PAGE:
I got to thinking about what would happen if they had to cancel the Winter Classic due to rain and the major fiasco that would ensue regarding ticket refunds. I think its safe to say that a large portion of the tickets sold for the game have been up for resale on places like Ebay and Craigslist. This creates several huge issues. First off is the fact that the NHL will be refunding the original purchaser of the ticket for obvious reasons. Second all of these people that purchased their tickets second hand at a high markup ($300-$3000) will no longer have a game to attend and will be out the money that they paid for the tickets. I see no way that these people who sold their tickets are just going to return the large sums of money that they made of with because the game was canceled. Not too sure that there's really much that the people who bought these tickets could do. Either way it could get ugly if they would have to cancel the game.
That, it could.
3. Bowl Games Could Dominate Local Ratings
Assuming the Winter Classic goes off without a hitch on Saturday, the football ratings challenge will come from the college ranks.
While the NHL has hung tough on New Year's Day, the game's organizers have quietly told us that there are legit concerns about the college matchups programmed opposite the Winter Classic this season, even with Sidney Crosby(notes) vs. Alex Ovechkin(notes) on the posters.
Problem No. 1: Penn State. The Nittany Lions play at 1 p.m. ET against the Florida Gators (a national draw) in the Outback Bowl. The Fenway Classic saw Penn State's local ratings in Philadelphia trounce the viewership for the Flyers.
Problem No. 2: Michigan State faces Alabama in the Capital One Bowl at 1 p.m. ET and Michigan plays Mississippi State in the Gator Bowl at 1:30 p.m. ET So bye-bye Michigan viewership.
Bottom line: The NHL has its niche on Jan. 1, but having three hugely popular teams from a couple of its most vital markets could damage the league in the ratings book.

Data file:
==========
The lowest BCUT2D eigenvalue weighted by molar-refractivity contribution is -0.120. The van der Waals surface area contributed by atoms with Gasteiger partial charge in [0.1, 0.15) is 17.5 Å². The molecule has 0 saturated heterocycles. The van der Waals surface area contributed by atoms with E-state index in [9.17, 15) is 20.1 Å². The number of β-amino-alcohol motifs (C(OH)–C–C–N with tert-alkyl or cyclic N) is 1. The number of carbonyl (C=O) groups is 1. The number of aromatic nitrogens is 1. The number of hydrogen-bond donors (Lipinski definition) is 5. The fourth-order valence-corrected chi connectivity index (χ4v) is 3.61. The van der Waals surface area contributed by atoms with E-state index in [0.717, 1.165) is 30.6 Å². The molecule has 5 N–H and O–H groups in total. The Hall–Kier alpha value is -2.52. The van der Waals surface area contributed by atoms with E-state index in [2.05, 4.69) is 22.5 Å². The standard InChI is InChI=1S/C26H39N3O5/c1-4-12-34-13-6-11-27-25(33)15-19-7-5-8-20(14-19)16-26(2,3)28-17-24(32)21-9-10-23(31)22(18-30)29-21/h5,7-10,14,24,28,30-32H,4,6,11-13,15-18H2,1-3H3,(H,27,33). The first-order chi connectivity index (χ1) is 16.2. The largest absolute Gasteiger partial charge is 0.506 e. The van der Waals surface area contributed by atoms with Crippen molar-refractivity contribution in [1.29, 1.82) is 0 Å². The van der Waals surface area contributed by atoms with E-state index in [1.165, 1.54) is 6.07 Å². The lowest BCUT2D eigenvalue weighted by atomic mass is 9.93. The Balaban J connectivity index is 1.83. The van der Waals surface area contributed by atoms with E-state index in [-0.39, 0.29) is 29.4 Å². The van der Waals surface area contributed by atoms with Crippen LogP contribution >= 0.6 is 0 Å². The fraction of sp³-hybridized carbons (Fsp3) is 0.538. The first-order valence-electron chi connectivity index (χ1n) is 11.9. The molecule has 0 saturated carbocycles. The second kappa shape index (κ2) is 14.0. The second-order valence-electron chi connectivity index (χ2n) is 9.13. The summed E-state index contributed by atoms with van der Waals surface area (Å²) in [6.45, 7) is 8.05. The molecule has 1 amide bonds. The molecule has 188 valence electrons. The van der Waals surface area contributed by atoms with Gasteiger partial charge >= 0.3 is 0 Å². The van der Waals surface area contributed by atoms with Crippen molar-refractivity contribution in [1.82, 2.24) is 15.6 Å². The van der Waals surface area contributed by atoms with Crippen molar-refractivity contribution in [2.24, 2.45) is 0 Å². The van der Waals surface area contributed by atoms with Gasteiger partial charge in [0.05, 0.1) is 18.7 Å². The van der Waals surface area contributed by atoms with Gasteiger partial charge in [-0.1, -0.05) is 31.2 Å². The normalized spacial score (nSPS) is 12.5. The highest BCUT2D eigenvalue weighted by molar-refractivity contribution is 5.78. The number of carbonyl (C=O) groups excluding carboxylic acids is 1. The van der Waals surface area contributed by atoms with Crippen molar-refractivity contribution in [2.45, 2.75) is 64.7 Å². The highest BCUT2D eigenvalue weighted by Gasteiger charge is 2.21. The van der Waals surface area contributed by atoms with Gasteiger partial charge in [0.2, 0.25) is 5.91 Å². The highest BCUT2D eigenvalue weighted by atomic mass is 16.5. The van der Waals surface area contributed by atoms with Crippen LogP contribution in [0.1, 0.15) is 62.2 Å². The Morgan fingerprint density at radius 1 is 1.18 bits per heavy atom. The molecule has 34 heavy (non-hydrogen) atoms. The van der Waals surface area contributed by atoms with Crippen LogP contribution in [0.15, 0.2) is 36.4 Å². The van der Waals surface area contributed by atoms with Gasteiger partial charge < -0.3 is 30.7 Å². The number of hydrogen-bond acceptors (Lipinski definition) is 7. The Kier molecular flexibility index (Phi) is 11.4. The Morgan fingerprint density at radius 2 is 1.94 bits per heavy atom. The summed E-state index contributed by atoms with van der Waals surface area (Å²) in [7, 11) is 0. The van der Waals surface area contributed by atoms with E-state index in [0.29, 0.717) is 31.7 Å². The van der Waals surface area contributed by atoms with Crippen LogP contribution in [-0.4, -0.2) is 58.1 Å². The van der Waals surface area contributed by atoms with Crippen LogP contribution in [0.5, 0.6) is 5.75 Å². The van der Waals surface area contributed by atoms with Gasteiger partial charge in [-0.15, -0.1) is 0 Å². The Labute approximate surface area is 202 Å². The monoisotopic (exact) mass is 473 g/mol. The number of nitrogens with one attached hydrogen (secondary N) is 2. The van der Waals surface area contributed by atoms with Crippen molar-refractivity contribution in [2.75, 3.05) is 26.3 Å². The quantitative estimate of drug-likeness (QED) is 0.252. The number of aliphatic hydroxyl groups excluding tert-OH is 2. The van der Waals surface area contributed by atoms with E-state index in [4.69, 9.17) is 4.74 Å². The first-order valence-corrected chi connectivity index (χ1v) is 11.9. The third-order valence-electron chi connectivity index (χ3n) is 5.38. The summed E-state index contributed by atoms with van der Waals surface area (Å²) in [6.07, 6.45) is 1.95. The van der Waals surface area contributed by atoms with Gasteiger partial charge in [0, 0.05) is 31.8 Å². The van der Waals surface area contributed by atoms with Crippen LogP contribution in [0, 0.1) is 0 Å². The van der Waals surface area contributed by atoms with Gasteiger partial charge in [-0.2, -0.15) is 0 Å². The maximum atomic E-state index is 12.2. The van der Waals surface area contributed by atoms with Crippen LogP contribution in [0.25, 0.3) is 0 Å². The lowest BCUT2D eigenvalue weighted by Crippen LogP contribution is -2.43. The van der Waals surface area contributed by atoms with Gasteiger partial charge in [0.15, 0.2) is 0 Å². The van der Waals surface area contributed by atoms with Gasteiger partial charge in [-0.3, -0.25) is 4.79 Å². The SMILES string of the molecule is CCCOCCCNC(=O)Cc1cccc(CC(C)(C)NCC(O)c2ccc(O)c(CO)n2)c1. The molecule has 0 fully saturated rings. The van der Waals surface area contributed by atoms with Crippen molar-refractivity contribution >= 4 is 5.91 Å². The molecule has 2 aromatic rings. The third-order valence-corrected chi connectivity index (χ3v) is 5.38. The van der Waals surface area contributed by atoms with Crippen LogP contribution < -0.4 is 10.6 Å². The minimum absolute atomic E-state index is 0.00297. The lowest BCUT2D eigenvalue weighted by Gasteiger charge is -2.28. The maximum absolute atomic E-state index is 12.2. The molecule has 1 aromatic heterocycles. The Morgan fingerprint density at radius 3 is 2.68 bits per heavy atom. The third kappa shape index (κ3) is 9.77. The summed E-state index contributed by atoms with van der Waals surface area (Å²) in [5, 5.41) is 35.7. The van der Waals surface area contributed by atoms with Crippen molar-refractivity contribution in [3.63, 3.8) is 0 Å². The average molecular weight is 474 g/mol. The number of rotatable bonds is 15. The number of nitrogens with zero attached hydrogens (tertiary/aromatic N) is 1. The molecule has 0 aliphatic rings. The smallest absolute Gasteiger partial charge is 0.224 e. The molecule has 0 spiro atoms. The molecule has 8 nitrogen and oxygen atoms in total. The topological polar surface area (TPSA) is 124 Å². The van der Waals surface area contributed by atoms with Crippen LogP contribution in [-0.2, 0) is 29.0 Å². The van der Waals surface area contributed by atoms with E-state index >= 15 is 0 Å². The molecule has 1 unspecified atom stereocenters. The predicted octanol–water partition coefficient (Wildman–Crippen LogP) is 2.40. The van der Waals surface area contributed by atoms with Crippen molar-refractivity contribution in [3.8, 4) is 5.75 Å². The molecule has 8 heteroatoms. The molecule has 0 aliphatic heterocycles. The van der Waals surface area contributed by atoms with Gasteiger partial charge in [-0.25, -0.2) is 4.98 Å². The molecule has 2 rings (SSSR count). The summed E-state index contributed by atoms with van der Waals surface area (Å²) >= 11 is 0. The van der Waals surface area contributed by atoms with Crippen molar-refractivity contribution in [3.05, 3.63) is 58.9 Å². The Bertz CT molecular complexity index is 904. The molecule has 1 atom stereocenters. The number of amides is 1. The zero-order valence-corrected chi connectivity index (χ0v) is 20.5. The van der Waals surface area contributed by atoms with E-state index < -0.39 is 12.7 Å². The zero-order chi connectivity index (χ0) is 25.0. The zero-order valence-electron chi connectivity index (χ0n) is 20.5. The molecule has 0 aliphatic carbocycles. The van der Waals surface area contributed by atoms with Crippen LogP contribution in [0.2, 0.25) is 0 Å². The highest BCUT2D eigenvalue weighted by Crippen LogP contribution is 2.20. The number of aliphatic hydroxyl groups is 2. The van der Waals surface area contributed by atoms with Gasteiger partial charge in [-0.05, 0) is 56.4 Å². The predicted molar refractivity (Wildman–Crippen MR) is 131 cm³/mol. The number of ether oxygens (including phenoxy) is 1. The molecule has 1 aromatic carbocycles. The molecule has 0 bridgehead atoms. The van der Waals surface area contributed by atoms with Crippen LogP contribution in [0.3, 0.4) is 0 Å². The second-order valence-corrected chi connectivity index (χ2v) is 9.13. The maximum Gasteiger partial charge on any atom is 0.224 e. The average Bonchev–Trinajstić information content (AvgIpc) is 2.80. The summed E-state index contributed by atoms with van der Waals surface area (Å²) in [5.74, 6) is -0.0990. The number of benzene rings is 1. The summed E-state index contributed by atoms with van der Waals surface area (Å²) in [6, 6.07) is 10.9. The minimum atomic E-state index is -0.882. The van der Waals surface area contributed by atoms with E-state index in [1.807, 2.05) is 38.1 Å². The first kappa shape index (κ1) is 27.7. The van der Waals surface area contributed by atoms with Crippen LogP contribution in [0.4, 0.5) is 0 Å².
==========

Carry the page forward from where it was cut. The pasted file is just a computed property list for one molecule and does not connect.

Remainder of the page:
4. Casual Fans Need a Venue
The first Classic had that new-car smell. Wrigley was Wrigley and, despite repeating the baseball theme to diminishing returns, Fenway was Fenway.
Is the Sidney/Ovie/HBO hype enough to overcome the fact that Heinz Field isn't the same sort of iconic "non-hockey" venue as the previous two games?
There may be good news for the NHL on this front: Here are the Google Trends searches for the last three Classics, including the ones for Heinz Field leading up to Dec. 27:
Perhaps the NFL being in-season plays a factor here, but the traffic is trending upward for the venue.
Question is: Will that translate into ratings?
5. Finally, What if the Game's Lousy By Comparison?
The Philadelphia Flyers' game vs. the Boston Bruins at Fenway was 57 minutes of tedious hockey forgotten in history by a thrilling conclusion. The Winter Classic isn't exactly known for its stellar game play, which is an issue when you have two of the most exciting teams and players facing off on this huge stage.
Face it: Anyone that's seen a Capitals/Penguins game in the last three years has been spoiled by drama, excitement and memorable moments. It's expected in this rivalry; but will it be found in the Classic?
The NHL and NBC are serving three audiences here: the die-hards, the casuals and the curious onlookers who may have been hooked in by everything from Ovie/Sid to HBO.
Will the game be enough to satisfy the die-hards? Will it be exciting enough for the casuals to keep the remote on the coffee table? Will the curious become the converted after witnessing the spectacle? Will they hang if the first period is a mess?
We expect Flyers/Bruins to be a slog; we expect something more from Penguins/Capitals, and hopefully they can provide it.
Assuming, of course, there's a game to be played.